N. Ireland Politics

Loughinisland massacre 'witness' criticises RUC

Heights bar Loughinisland
Image caption Six men were shot dead in The Heights bar in 1994

A woman has criticised the RUC for failing to act on information she said she gave about the 1994 Loughinisland massacre.

The witness said she gave a detailed description of the getaway car driver within a few hours of the attack, but it was never acted upon.

The PSNI said because an investigation into the attack was ongoing, it would be inappropriate for them to comment.

The Police Ombudsman is investigating the RUC handling of the massacre.

Six men were shot dead in the UVF gun attack on the Heights Bar in 1994.

One of the victims, Barney Green, 87, was one of the oldest people to be murdered during the Troubles.

The others who died were Adrian Rogan, 34; Daniel McCreanor, 59; Eamon Byrne, 39; his brother-in-law Patrick O'Hare, 35, and 53-year-old Malcolm Jenkinson.

Five people were also injured in the attack by gunmen armed with an AK47 and a Czech-made rifle.

No one has been convicted over the killings.

Investigative journalist Barry McCaffrey, who broke the story on The Detail website, spoke to the BBC about the case.

He said the witness, who does not want to be named, was standing in her driveway waiting for a doctor to come to her home when she saw what she later came to believe was a getaway vehicle used in the attack.

"It was a quiet rural country lane, the getaway car came speeding past with the interior lights on in the car," he said.

"When she phoned the police she was the first person to identify the make and registration of the car, so that's how she's so sure and police took her statement."

According to Mr McCaffrey, the witness claimed that was the last time she heard from police about the incident until 10 years later.

"She hadn't heard from police and she was expecting police to name the road she lived on for other potential witnesses to come forward and she was amazed that this never happened.

'Let down'

"She waited for days and weeks and years and the police never came back to her."

The witness and her husband later became friendly with a police officer who stored vehicles which were being held by police as evidence in various investigations.

"She was out with her husband at the police officer's home where he stored cars for the police.

"She was walking around the police officer's yard and out of nosiness as she said herself, she lifted a tarpaulin and amazingly came across what she believes was the getaway car."

The car was destroyed by police two years after the murder.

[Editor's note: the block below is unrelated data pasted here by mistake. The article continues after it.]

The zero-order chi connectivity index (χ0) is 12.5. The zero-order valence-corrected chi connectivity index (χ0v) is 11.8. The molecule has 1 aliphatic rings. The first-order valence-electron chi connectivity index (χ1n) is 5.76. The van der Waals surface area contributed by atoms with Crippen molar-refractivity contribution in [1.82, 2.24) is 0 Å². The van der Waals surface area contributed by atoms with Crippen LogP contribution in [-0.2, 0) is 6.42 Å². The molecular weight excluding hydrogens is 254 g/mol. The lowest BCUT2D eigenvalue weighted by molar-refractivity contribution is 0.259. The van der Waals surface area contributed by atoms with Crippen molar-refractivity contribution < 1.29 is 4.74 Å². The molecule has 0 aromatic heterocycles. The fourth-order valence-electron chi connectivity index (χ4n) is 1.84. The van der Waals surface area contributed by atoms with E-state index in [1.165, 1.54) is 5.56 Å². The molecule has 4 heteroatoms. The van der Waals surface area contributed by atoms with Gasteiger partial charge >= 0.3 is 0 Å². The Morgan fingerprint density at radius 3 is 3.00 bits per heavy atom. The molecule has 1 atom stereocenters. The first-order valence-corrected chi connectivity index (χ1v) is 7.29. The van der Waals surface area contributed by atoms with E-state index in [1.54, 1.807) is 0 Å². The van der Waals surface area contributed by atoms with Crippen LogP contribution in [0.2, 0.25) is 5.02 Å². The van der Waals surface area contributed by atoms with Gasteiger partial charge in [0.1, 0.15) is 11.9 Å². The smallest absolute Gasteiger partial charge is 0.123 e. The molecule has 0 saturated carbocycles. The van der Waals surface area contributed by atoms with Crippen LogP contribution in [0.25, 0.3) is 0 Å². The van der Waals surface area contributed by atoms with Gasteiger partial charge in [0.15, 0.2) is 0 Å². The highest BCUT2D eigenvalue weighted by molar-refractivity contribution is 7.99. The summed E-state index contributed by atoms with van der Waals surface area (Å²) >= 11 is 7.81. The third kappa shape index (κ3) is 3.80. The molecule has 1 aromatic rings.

When the witness approached the police officer about the car she said the officer pointed to another vehicle and told her that car was also thought to have been used in the attack.

The journalist said the witness felt very angry and let down.

"She can't understand why, when she gave police the description on the night of the murder, why the police never came back to her and she can't understand why she was willing to go forward and help police whatever way she could and nothing ever happened," he said.

Mr McCaffrey said that the witness had also discovered that the description she had given police of the getaway driver and the car was missing from a copy of her original statement.

"When the ombudsman showed her the original police statement, the description of the getaway driver or the make of the car hadn't been included," he said.

"Yet, 10 years after the murders police phoned her up and asked her would she be prepared to do an ID parade. Now if it wasn't in her original police statement how could somebody be phoning her up and asking her to do an ID parade."

He said the witness was worried about her safety because she believes her personal details were handed over to a relative of the suspected getaway driver.

"Police and the ombudsman have visited her and told her how to be careful about her personal security. She readily says herself that she hasn't really left the house in two years because she now fears her life is in danger from this individual," he said.

"This individual, who we obviously can't name, has a long criminal history of involvement with loyalist paramilitaries and has amazingly received a reduced prison sentence, a Royal Prerogative, for a major drug conviction that he had received two or three years after the murders."

Mr McCaffrey said that, despite the risk to her life, the witness has "co-operated fully" with the Ombudsman.

The publishing of a report into police investigation of the massacre has been postponed until after the May election.

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